A leading North Dakota lawmaker has a new plan for spending Legacy Fund earnings. Here's what made the cut

The latest bill would designate more money for tax relief and economic diversification initiatives while maintaining a commitment to infrastructure upgrades, House Majority Leader Mike Lefor said.

North Dakota House Majority Leader Mike Lefor, R-Dickinson, poses for a photo in front of the House chamber on Wednesday, Feb. 8, 2023.
Jeremy Turley / Forum News Service

BISMARCK — Legislative leaders in North Dakota have devised a blueprint for divvying up earnings from the state's $8.5 billion oil tax savings account in future budget cycles.

The new plan comes as a revision to a complex law passed in 2021 that laid out designs for spending Legacy Fund investment earnings in 2023.

House Majority Leader Mike Lefor, R-Dickinson, was a central figure in the legislative push two years ago, and he has grabbed the baton again this year as the prime sponsor of House Bill 1379.

The latest proposal would designate more money for tax relief and economic diversification initiatives while maintaining a commitment to infrastructure upgrades, Lefor said. The conservative leader told the House Appropriations Committee on Wednesday, Feb. 8, that nothing is set in stone and he hopes the bill “starts the conversation.”

The bill keeps in place an algorithm that sets aside 7% of the five-year average balance of the Legacy Fund as a limit for spending earnings during each two-year budget cycle.


As it stands, the algorithm would allow more than $485 million to be spent starting July 1, the first day of the 2023-25 biennium.

Under current law, the first $150 million in earnings would be put toward repaying investors for infrastructure bonds and funding the state employee retirement system. The next $60 million would go to highway and road funding.

Lefor’s bill this year would pick up where the 2021 law leaves off by designating how any available earnings are spent beyond the first $210 million.

Under House Bill 1379:

  • The next $200 million would go toward tax relief. Lefor said this money could be spent to reduce income taxes or property taxes depending on what legislators support this session.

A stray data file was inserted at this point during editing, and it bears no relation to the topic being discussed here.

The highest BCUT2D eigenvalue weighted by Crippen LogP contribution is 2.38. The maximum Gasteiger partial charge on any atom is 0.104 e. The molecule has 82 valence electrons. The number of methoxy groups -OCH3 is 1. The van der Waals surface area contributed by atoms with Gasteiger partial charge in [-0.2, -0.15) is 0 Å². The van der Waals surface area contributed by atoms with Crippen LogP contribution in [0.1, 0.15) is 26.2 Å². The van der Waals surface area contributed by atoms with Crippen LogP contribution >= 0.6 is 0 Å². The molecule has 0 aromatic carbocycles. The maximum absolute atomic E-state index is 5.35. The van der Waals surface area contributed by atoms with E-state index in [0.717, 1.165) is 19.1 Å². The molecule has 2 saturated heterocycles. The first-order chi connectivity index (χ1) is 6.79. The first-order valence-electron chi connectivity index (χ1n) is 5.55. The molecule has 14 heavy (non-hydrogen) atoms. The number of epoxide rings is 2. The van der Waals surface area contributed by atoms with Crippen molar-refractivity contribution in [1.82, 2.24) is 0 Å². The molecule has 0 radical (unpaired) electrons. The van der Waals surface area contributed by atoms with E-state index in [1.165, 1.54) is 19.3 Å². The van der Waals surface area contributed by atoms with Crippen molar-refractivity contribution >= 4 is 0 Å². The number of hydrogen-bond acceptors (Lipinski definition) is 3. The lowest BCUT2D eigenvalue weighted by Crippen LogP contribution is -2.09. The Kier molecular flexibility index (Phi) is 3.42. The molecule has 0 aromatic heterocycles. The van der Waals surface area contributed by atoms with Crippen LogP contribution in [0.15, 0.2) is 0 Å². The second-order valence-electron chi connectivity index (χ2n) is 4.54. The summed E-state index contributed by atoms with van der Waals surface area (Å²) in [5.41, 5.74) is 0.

• The next $30 million would fund grants and loans for projects aimed at cutting carbon output in the energy sector.
  • The next $10 million would bankroll public university research on diversifying North Dakota’s economy. 
  • The next $10 million would fund loans to companies deemed to be advancing technology. 
  • The next $10 million would go toward workforce development programs and technical education.
  • The next $90 million would fund “legacy projects,” which Lefor said could be related to tourism or other types of economic development. 
  • The next $100 million would go toward fixing bridges. 
  • The next $15 million would support infrastructure enhancements tied to “value-added” agriculture ventures.
  • The next $15 million would fund bioscience innovation grants. 
  • Any remaining funds available for spending would go into a rainy-day fund. 

The bill also sets out a “road map” for lawmakers to spend Legacy Fund earnings in 2025 and beyond, but Lefor noted that this plan is malleable to allow for changing circumstances and policy preferences.
Advocates for higher education, including North Dakota University System Chancellor Mark Hagerott, spoke in favor of the bill Wednesday, noting that extra money for economic research could pay dividends for the state.

Agriculture lobbyists also received the bill warmly, noting that the funding for agriculture infrastructure would be useful.

Sen. Ron Sorvaag, a Fargo Republican who helped shape the legislation two years ago, said establishing a blueprint on Legacy Fund spending is more urgent with legislative term limits looming. Inexperienced lawmakers of the future will benefit from the work today’s legislators put in, he said.

The committee did not take action on the bill Wednesday.


A previous version of this story incorrectly stated the amount of Legacy Fund earnings projected to be available July 1, 2023, for spending. The correct amount is more than $485 million.

HB 1379 by Jeremy Turley on Scribd

Jeremy Turley is a Bismarck-based reporter for Forum News Service, which provides news coverage to publications owned by Forum Communications Company.
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